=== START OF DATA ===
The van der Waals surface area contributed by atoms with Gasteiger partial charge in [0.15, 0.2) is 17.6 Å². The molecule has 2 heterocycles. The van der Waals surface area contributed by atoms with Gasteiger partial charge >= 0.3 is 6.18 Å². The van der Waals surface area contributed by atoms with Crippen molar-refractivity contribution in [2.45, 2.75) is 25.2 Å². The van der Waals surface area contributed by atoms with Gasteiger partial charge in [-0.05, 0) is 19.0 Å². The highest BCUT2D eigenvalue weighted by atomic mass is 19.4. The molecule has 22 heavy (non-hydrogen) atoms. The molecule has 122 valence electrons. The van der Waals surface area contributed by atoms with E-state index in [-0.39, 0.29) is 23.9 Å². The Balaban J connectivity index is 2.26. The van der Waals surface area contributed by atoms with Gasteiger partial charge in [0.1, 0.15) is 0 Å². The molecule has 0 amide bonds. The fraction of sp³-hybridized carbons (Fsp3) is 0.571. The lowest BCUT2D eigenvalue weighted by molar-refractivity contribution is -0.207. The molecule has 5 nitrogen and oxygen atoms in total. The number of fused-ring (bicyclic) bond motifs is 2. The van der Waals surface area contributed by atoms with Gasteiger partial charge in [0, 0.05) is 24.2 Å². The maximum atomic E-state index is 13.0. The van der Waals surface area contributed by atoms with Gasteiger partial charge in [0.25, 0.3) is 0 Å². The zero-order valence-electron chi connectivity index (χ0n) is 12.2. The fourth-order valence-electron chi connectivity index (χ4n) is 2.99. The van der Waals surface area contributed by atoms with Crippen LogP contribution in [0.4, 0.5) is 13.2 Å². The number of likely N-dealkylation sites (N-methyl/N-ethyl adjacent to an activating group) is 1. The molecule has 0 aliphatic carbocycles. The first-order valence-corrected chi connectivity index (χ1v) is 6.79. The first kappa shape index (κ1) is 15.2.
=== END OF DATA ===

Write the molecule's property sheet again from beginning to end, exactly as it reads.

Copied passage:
The van der Waals surface area contributed by atoms with Gasteiger partial charge in [0.15, 0.2) is 17.6 Å². The molecule has 2 heterocycles. The van der Waals surface area contributed by atoms with Gasteiger partial charge >= 0.3 is 6.18 Å². The van der Waals surface area contributed by atoms with Crippen molar-refractivity contribution in [2.45, 2.75) is 25.2 Å². The van der Waals surface area contributed by atoms with Gasteiger partial charge in [-0.05, 0) is 19.0 Å². The highest BCUT2D eigenvalue weighted by atomic mass is 19.4. The molecule has 22 heavy (non-hydrogen) atoms. The molecule has 122 valence electrons. The van der Waals surface area contributed by atoms with E-state index in [-0.39, 0.29) is 23.9 Å². The Balaban J connectivity index is 2.26. The van der Waals surface area contributed by atoms with Gasteiger partial charge in [0.1, 0.15) is 0 Å². The molecule has 0 amide bonds. The fraction of sp³-hybridized carbons (Fsp3) is 0.571. The lowest BCUT2D eigenvalue weighted by molar-refractivity contribution is -0.207. The molecule has 5 nitrogen and oxygen atoms in total. The number of fused-ring (bicyclic) bond motifs is 2. The van der Waals surface area contributed by atoms with Gasteiger partial charge in [0, 0.05) is 24.2 Å². The maximum atomic E-state index is 13.0. The van der Waals surface area contributed by atoms with Gasteiger partial charge in [0.25, 0.3) is 0 Å². The zero-order valence-electron chi connectivity index (χ0n) is 12.2. The fourth-order valence-electron chi connectivity index (χ4n) is 2.99. The van der Waals surface area contributed by atoms with Crippen LogP contribution in [0.4, 0.5) is 13.2 Å². The number of likely N-dealkylation sites (N-methyl/N-ethyl adjacent to an activating group) is 1. The molecule has 0 aliphatic carbocycles. The first-order valence-corrected chi connectivity index (χ1v) is 6.79. The first kappa shape index (κ1) is 15.2.